Wednesday, July 06, 2016

Reforming Indian Agriculture

Agriculture reform is one of the big successes of Gujarat Model the foundation of Narendra Modi's political success. Yet, national agricultural reform is still lagging. In a recent article, Ashok Gulati points this out with reference to fertiliser reform. That gave me some food for thought. So here are my set of key ideas for reforms for Agri-dependant population.

Farmers' problems can be summarised easily. Farmers are not sure of what to sow, the technology and funds to improve productivity are difficult to source and they do not have mechanism to maximise the cash flow from what they reap.

Improve Crop Selection: Use soil health card to determine effective crops for that land. Suggest crop selection every sowing season based on available stock of the crop, area already under cultivation and alternatives. Commodity demand and supply can be managed before sowing stage itself. It allows for less farmer/crop failures. 
  1. Give the farmer data on national area under cultivation for current year and past 5/10 years. (say area under paddy cultivation)
  2. Also give total stocks of various commodities (available stock of rice with FCI and national rice stock)
  3. Give rice national price trends for past 5/10 years. (say rice prices)
  4. Also give comparable import prices for that commodity. Create databank for allowing informed decision on grow v/s import for various crops at various land quality levels.
  5. Give suggestions of alternate crops 
  6. Using these data points let the farmer make an informed decision as to what to plant. 

Land and Asset Reforms: Clear land title implies that farmers can get easy benefits of land ownership and clear share of benefits arising from land. It allows farmers to create collateral for investing into farms. Allow clearer ownership of assets such as vehicles, animals and other agricultural implements. 

Farmer productivity support: Farm productivity improvement techniques are available at various price points. It is not necessary that most technologically advanced solutions are the best. A database of techniques and corresponding funding agencies should be made available to farmers. This is more information dissemination strategy rather than anything else.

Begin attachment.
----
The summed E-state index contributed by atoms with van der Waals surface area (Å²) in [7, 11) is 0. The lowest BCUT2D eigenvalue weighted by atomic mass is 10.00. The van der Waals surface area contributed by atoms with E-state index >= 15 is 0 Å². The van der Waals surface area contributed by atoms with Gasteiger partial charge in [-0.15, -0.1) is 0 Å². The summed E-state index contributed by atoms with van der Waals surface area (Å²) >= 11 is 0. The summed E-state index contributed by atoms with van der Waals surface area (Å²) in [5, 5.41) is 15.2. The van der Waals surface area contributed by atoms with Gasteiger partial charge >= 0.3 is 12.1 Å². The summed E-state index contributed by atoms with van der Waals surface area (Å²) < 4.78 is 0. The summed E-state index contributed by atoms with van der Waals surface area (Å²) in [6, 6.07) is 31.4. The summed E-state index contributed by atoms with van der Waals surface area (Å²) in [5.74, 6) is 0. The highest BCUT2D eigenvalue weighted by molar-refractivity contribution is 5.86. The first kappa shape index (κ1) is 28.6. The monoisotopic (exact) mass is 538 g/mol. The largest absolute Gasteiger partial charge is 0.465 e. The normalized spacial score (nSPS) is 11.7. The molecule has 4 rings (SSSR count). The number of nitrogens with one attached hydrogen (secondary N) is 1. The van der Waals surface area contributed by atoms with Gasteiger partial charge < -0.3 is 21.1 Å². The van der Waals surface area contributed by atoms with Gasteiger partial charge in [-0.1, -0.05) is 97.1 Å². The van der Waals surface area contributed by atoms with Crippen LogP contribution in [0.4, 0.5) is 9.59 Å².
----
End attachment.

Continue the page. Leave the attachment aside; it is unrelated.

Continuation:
Farmer Produce Income Maximisation:
  1. Improve farmer availability by focusing on farmer health. This improve farm-labour availability and thus improves earning potential. It also prevents crops failures because of on-availability of labour.
  2. A national farm produce market without middlemen should improve incomes for farmers. But it requires produce classification and grading mechanism. It can be done using kits.
  3. Make food processing units investment allowing the produce to be processed for easy transportation across distance and time. Thus, pulping, pickling etc. can be one type of produce revenue maximisation. Other could be farm-side cutting and packaging into easy to consume items - say pre-packaged salads made at farm itself. The whole value-chain from consumers to influencers like dieticians and  master-chefs to food factories to farmers should be leveraged.
  4. India can leap-frog the agri-produce canning/packaging style processing to directly ready to cook packaging.
  5. This activity is more valuable for non-staples like vegetables, fruits etc.

Farmer Income diversification:
  1. Augment agricultural income with horticulture, floriculture and other allied agricultural activities. Considering the necessity of creating seepage reservoirs to allow replenishment of land-water, fresh-water based fish, crops etc can be considered. 
  2. Involve farmers in agri-support transportation services, food processing services etc. 
Farmer Savings support: Improve reach of banking to rural areas. Problem for farmers is that loan availability is at high cost and savings benefits are at low rates. Even if loans are not made available a secure savings infrastructure needs to be developed for farmers. Jan Dhan is a good first step.


With these, farming should be gaining traction and agriculture can add at least 2 percentage points to India's GDP growth.